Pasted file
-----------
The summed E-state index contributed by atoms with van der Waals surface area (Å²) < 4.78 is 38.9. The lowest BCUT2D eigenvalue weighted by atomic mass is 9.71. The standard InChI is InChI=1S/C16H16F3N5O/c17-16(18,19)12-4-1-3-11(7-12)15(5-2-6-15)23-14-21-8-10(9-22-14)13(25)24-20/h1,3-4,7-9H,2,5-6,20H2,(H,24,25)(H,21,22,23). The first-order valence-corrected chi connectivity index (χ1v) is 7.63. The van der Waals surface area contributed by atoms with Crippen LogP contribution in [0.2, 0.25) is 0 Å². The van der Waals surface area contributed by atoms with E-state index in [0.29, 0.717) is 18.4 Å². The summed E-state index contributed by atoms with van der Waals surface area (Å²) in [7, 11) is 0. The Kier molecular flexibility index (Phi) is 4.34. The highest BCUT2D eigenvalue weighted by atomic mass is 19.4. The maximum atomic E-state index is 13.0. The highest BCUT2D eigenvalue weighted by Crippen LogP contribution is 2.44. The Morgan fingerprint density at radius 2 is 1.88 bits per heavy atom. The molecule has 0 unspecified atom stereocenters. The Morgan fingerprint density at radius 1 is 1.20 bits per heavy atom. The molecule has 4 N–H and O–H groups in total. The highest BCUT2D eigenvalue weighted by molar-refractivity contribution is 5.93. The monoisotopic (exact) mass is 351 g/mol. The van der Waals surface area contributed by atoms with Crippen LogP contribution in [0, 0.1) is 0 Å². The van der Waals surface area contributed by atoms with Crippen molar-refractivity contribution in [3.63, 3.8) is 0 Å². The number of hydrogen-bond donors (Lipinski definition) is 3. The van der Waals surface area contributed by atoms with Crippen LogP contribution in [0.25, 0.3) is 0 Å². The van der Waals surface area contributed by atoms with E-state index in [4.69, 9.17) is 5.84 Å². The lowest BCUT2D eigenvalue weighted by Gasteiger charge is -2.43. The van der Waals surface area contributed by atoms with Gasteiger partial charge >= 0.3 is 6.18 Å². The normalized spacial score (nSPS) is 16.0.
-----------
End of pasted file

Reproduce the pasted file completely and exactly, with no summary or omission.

The summed E-state index contributed by atoms with van der Waals surface area (Å²) < 4.78 is 38.9. The lowest BCUT2D eigenvalue weighted by atomic mass is 9.71. The standard InChI is InChI=1S/C16H16F3N5O/c17-16(18,19)12-4-1-3-11(7-12)15(5-2-6-15)23-14-21-8-10(9-22-14)13(25)24-20/h1,3-4,7-9H,2,5-6,20H2,(H,24,25)(H,21,22,23). The first-order valence-corrected chi connectivity index (χ1v) is 7.63. The van der Waals surface area contributed by atoms with Crippen LogP contribution in [0.2, 0.25) is 0 Å². The van der Waals surface area contributed by atoms with E-state index in [0.29, 0.717) is 18.4 Å². The summed E-state index contributed by atoms with van der Waals surface area (Å²) in [7, 11) is 0. The Kier molecular flexibility index (Phi) is 4.34. The highest BCUT2D eigenvalue weighted by atomic mass is 19.4. The maximum atomic E-state index is 13.0. The highest BCUT2D eigenvalue weighted by Crippen LogP contribution is 2.44. The Morgan fingerprint density at radius 2 is 1.88 bits per heavy atom. The molecule has 0 unspecified atom stereocenters. The Morgan fingerprint density at radius 1 is 1.20 bits per heavy atom. The molecule has 4 N–H and O–H groups in total. The highest BCUT2D eigenvalue weighted by molar-refractivity contribution is 5.93. The monoisotopic (exact) mass is 351 g/mol. The van der Waals surface area contributed by atoms with Crippen LogP contribution in [0, 0.1) is 0 Å². The van der Waals surface area contributed by atoms with Crippen molar-refractivity contribution in [3.63, 3.8) is 0 Å². The number of hydrogen-bond donors (Lipinski definition) is 3. The van der Waals surface area contributed by atoms with Crippen LogP contribution in [0.25, 0.3) is 0 Å². The van der Waals surface area contributed by atoms with E-state index in [4.69, 9.17) is 5.84 Å². The lowest BCUT2D eigenvalue weighted by Gasteiger charge is -2.43. The van der Waals surface area contributed by atoms with Gasteiger partial charge >= 0.3 is 6.18 Å². The normalized spacial score (nSPS) is 16.0.